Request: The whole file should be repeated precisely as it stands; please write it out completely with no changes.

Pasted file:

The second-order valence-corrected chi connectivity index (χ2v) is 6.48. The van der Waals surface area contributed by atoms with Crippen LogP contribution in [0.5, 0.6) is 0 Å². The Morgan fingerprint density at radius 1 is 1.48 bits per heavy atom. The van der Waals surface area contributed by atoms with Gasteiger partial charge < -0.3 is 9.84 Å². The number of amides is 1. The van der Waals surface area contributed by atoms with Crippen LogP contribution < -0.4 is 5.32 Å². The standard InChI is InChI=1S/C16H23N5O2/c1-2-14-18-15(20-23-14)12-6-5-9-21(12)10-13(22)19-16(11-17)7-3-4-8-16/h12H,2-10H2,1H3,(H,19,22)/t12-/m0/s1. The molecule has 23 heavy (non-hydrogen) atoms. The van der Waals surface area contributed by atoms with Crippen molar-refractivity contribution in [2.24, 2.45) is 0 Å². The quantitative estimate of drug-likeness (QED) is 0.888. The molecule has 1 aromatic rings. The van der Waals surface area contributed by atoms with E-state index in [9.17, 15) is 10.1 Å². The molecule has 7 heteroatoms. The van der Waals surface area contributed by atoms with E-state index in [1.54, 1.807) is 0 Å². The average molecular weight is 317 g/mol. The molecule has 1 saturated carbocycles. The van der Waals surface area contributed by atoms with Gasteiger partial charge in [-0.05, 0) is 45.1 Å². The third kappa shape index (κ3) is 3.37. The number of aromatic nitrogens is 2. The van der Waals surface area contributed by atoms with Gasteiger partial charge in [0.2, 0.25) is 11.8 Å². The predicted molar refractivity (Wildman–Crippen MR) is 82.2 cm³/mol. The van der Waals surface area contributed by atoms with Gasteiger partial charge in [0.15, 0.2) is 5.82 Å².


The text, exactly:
The second-order valence-corrected chi connectivity index (χ2v) is 6.48. The van der Waals surface area contributed by atoms with Crippen LogP contribution in [0.5, 0.6) is 0 Å². The Morgan fingerprint density at radius 1 is 1.48 bits per heavy atom. The van der Waals surface area contributed by atoms with Gasteiger partial charge < -0.3 is 9.84 Å². The number of amides is 1. The van der Waals surface area contributed by atoms with Crippen LogP contribution < -0.4 is 5.32 Å². The standard InChI is InChI=1S/C16H23N5O2/c1-2-14-18-15(20-23-14)12-6-5-9-21(12)10-13(22)19-16(11-17)7-3-4-8-16/h12H,2-10H2,1H3,(H,19,22)/t12-/m0/s1. The molecule has 23 heavy (non-hydrogen) atoms. The van der Waals surface area contributed by atoms with Crippen molar-refractivity contribution in [2.24, 2.45) is 0 Å². The quantitative estimate of drug-likeness (QED) is 0.888. The molecule has 1 aromatic rings. The van der Waals surface area contributed by atoms with E-state index in [9.17, 15) is 10.1 Å². The molecule has 7 heteroatoms. The van der Waals surface area contributed by atoms with E-state index in [1.54, 1.807) is 0 Å². The average molecular weight is 317 g/mol. The molecule has 1 saturated carbocycles. The van der Waals surface area contributed by atoms with Gasteiger partial charge in [-0.05, 0) is 45.1 Å². The third kappa shape index (κ3) is 3.37. The number of aromatic nitrogens is 2. The van der Waals surface area contributed by atoms with Gasteiger partial charge in [0.2, 0.25) is 11.8 Å². The predicted molar refractivity (Wildman–Crippen MR) is 82.2 cm³/mol. The van der Waals surface area contributed by atoms with Gasteiger partial charge in [0.15, 0.2) is 5.82 Å².